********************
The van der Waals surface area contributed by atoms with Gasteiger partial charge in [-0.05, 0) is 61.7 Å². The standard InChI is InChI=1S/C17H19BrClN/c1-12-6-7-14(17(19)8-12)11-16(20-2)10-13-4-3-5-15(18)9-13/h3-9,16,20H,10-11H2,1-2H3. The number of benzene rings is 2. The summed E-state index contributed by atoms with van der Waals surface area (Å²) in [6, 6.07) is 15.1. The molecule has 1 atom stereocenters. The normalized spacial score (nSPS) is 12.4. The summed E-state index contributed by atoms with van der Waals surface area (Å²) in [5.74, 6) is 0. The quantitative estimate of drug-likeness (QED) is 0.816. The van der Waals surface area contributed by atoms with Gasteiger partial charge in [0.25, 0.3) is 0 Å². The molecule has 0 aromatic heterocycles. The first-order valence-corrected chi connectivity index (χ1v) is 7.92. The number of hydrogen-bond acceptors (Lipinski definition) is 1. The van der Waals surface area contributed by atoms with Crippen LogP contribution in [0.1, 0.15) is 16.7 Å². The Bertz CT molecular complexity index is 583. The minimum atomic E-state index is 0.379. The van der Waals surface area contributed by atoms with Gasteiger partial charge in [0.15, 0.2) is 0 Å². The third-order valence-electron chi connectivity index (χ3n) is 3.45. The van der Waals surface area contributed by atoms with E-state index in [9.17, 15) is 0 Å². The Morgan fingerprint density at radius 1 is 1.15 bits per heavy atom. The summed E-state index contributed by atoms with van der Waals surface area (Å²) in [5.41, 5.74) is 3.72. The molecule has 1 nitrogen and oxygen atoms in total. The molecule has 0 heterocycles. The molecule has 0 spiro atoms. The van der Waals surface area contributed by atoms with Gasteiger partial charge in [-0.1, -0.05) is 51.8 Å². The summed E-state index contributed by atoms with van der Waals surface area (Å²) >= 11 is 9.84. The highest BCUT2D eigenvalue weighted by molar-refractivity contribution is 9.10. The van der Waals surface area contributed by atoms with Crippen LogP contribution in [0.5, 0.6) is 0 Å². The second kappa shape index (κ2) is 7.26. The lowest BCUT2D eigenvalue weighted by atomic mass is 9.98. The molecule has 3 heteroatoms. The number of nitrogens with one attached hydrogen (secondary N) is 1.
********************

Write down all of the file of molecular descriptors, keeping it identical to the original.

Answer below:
The van der Waals surface area contributed by atoms with Gasteiger partial charge in [-0.05, 0) is 61.7 Å². The standard InChI is InChI=1S/C17H19BrClN/c1-12-6-7-14(17(19)8-12)11-16(20-2)10-13-4-3-5-15(18)9-13/h3-9,16,20H,10-11H2,1-2H3. The number of benzene rings is 2. The summed E-state index contributed by atoms with van der Waals surface area (Å²) in [6, 6.07) is 15.1. The molecule has 1 atom stereocenters. The normalized spacial score (nSPS) is 12.4. The summed E-state index contributed by atoms with van der Waals surface area (Å²) in [5.74, 6) is 0. The quantitative estimate of drug-likeness (QED) is 0.816. The van der Waals surface area contributed by atoms with Gasteiger partial charge in [0.25, 0.3) is 0 Å². The molecule has 0 aromatic heterocycles. The first-order valence-corrected chi connectivity index (χ1v) is 7.92. The number of hydrogen-bond acceptors (Lipinski definition) is 1. The van der Waals surface area contributed by atoms with Crippen LogP contribution in [0.1, 0.15) is 16.7 Å². The Bertz CT molecular complexity index is 583. The minimum atomic E-state index is 0.379. The van der Waals surface area contributed by atoms with Gasteiger partial charge in [0.15, 0.2) is 0 Å². The third-order valence-electron chi connectivity index (χ3n) is 3.45. The van der Waals surface area contributed by atoms with E-state index in [9.17, 15) is 0 Å². The Morgan fingerprint density at radius 1 is 1.15 bits per heavy atom. The summed E-state index contributed by atoms with van der Waals surface area (Å²) in [5.41, 5.74) is 3.72. The molecule has 1 nitrogen and oxygen atoms in total. The molecule has 0 heterocycles. The molecule has 0 spiro atoms. The van der Waals surface area contributed by atoms with Gasteiger partial charge in [-0.1, -0.05) is 51.8 Å². The summed E-state index contributed by atoms with van der Waals surface area (Å²) >= 11 is 9.84. The highest BCUT2D eigenvalue weighted by molar-refractivity contribution is 9.10. The van der Waals surface area contributed by atoms with Crippen LogP contribution in [0.5, 0.6) is 0 Å². The second kappa shape index (κ2) is 7.26. The lowest BCUT2D eigenvalue weighted by atomic mass is 9.98. The molecule has 3 heteroatoms. The number of nitrogens with one attached hydrogen (secondary N) is 1.